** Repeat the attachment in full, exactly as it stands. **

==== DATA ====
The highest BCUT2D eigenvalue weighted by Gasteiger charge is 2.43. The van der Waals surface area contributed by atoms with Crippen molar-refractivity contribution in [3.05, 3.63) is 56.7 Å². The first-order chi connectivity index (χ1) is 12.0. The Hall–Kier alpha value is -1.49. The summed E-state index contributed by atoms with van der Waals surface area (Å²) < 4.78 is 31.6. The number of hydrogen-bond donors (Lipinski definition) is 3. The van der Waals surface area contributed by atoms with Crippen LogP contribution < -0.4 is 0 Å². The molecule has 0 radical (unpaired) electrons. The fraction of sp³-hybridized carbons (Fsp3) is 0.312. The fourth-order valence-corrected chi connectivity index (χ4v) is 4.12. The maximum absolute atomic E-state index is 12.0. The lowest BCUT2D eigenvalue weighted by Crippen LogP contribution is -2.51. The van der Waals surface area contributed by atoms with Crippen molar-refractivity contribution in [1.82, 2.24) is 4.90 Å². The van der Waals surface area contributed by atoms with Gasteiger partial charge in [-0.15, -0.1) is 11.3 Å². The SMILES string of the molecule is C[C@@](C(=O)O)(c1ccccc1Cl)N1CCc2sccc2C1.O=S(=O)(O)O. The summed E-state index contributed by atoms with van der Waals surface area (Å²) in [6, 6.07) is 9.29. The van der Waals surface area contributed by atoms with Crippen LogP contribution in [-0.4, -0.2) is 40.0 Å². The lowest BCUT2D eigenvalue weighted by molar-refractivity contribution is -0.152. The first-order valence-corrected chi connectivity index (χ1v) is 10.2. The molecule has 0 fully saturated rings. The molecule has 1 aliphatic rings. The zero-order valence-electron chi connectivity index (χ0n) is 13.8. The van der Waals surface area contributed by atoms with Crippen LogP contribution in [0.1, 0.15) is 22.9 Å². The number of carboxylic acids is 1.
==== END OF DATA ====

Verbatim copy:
The highest BCUT2D eigenvalue weighted by Gasteiger charge is 2.43. The van der Waals surface area contributed by atoms with Crippen molar-refractivity contribution in [3.05, 3.63) is 56.7 Å². The first-order chi connectivity index (χ1) is 12.0. The Hall–Kier alpha value is -1.49. The summed E-state index contributed by atoms with van der Waals surface area (Å²) < 4.78 is 31.6. The number of hydrogen-bond donors (Lipinski definition) is 3. The van der Waals surface area contributed by atoms with Crippen LogP contribution < -0.4 is 0 Å². The molecule has 0 radical (unpaired) electrons. The fraction of sp³-hybridized carbons (Fsp3) is 0.312. The fourth-order valence-corrected chi connectivity index (χ4v) is 4.12. The maximum absolute atomic E-state index is 12.0. The lowest BCUT2D eigenvalue weighted by Crippen LogP contribution is -2.51. The van der Waals surface area contributed by atoms with Crippen molar-refractivity contribution in [1.82, 2.24) is 4.90 Å². The van der Waals surface area contributed by atoms with Gasteiger partial charge in [-0.15, -0.1) is 11.3 Å². The SMILES string of the molecule is C[C@@](C(=O)O)(c1ccccc1Cl)N1CCc2sccc2C1.O=S(=O)(O)O. The summed E-state index contributed by atoms with van der Waals surface area (Å²) in [6, 6.07) is 9.29. The van der Waals surface area contributed by atoms with Crippen LogP contribution in [-0.4, -0.2) is 40.0 Å². The lowest BCUT2D eigenvalue weighted by molar-refractivity contribution is -0.152. The first-order valence-corrected chi connectivity index (χ1v) is 10.2. The molecule has 0 fully saturated rings. The molecule has 1 aliphatic rings. The zero-order valence-electron chi connectivity index (χ0n) is 13.8. The van der Waals surface area contributed by atoms with Crippen LogP contribution in [0.1, 0.15) is 22.9 Å². The number of carboxylic acids is 1.